It was just a bit premature for this to be news when I started writing this diary. There is a panel review still underway and we all know that politics could still happen.
But the Department of Health and Human Services is not airtight when it comes to keeping secrets and sources therein are saying that Medicare's blanket ban on gender-confirmation surgery will be lifted.
Later Friday the HHS Appeals Board ended the blanket ban.
Some interpret that to mean that insurance company decisions will also be affected. Others of us know that some of the larger investors in insurance companies are conservative organization totally opposed to anything which benefits transgender people.
Medicare has for decades considered sex-reassignment surgery “experimental,” despite opposition from many major medical professional associations and LGBT advocates, who say the ban denies necessary care to transgender people. The private insurance industry has also been slow to adopt coverage options for sex-reassignment surgery and related care, something advocates say stems from the Medicare ban.
--Evan McMorris-Santoro, BuzzFeed Politics staff
A challenge to the Medicare ban was filed last year by the ACLU, Gay and Lesbian Advocates and Defenders (GLAD) and the National Center for Lesbian Rights (NCLR). Lifting the ban would not mean surgeries would be immediately covered, but it does mean they would be considered under due process.
The challenge was filed on behalf of Denee Mallon, 73 at the time, a Medicare recipient from Albuquerque, NM. Melton is a veteran of the US Army who worked as a forensic investigator for the Albuquerque city police department. She was diagnosed with gender identity disorder after she retired.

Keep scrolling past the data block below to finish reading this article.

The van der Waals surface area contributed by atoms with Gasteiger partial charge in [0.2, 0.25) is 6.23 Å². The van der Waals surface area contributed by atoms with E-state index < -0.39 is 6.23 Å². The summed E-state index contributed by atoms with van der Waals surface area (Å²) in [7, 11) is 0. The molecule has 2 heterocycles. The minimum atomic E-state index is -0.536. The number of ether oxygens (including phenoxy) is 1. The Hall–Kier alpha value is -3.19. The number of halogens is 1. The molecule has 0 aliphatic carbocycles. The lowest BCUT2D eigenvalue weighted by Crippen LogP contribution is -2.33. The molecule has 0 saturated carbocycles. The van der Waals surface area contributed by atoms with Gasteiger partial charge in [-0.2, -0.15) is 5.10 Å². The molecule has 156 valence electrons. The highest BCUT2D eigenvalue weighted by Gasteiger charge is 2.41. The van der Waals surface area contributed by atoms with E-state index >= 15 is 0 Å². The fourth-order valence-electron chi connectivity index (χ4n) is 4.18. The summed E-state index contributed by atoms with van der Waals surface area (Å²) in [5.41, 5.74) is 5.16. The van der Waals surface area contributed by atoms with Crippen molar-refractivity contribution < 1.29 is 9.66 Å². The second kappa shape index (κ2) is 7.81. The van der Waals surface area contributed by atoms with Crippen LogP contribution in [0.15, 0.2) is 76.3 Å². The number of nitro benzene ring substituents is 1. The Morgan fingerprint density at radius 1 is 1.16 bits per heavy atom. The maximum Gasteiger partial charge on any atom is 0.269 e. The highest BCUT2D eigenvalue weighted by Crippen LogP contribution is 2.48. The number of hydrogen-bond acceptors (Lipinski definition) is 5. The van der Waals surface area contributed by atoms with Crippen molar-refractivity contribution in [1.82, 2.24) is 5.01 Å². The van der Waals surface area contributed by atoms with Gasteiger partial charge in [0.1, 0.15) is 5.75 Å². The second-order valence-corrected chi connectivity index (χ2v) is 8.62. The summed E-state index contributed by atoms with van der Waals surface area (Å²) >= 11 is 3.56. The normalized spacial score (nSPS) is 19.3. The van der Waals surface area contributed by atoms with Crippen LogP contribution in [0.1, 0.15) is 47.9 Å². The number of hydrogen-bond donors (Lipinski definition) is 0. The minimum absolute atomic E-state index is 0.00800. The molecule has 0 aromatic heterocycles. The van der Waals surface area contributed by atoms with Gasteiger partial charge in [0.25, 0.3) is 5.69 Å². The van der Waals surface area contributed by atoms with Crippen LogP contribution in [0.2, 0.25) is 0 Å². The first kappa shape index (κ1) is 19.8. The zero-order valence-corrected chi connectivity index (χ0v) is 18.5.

Americans, in general, are really tired of health care decisions being made by legislators and bureaucrats and insurance companies. Most of us believe that health care decisions should be made by patients and doctors, and the medical community is pretty unified. This is a legitimately necessary surgery.The ban is codified as National Coverage Determination 140.3, which was put in place in 1981 by the Reagan administration...at the behest of the insurance industry in an era rife with the stigmatization of transgender people.
--Mara Keisling, National Center for Transgender Equality
Transsexual surgery for sex reassignment of transsexuals is controversial. Because of the lack of well controlled, long term studies of the safety and effectiveness of the surgical procedures and attendant therapies for transsexualism, the treatment is considered experimental. Moreover, there is a high rate of serious complications for these surgical procedures. For these reasons, transsexual surgery is not covered.Both the American Medical Association and the American Psychological Society support gender confirmation surgery for transgender people who desire it.
--National Coverage Determination 140.3
Each year that goes by, there’s more and more evidence that just reaffirms the widely accepted view that these surgeries are safe, medically necessary and effective to treat a serious medical condition.An interim ruling on February 25 determined that the board "determined that new evidence submitted by the aggrieved party 'has potential to significantly affect' the Board's evaluation" of the ban. That initiated a 90-day window before the Appeals Board would have to issue a final ruling...or announce an extension of the review period.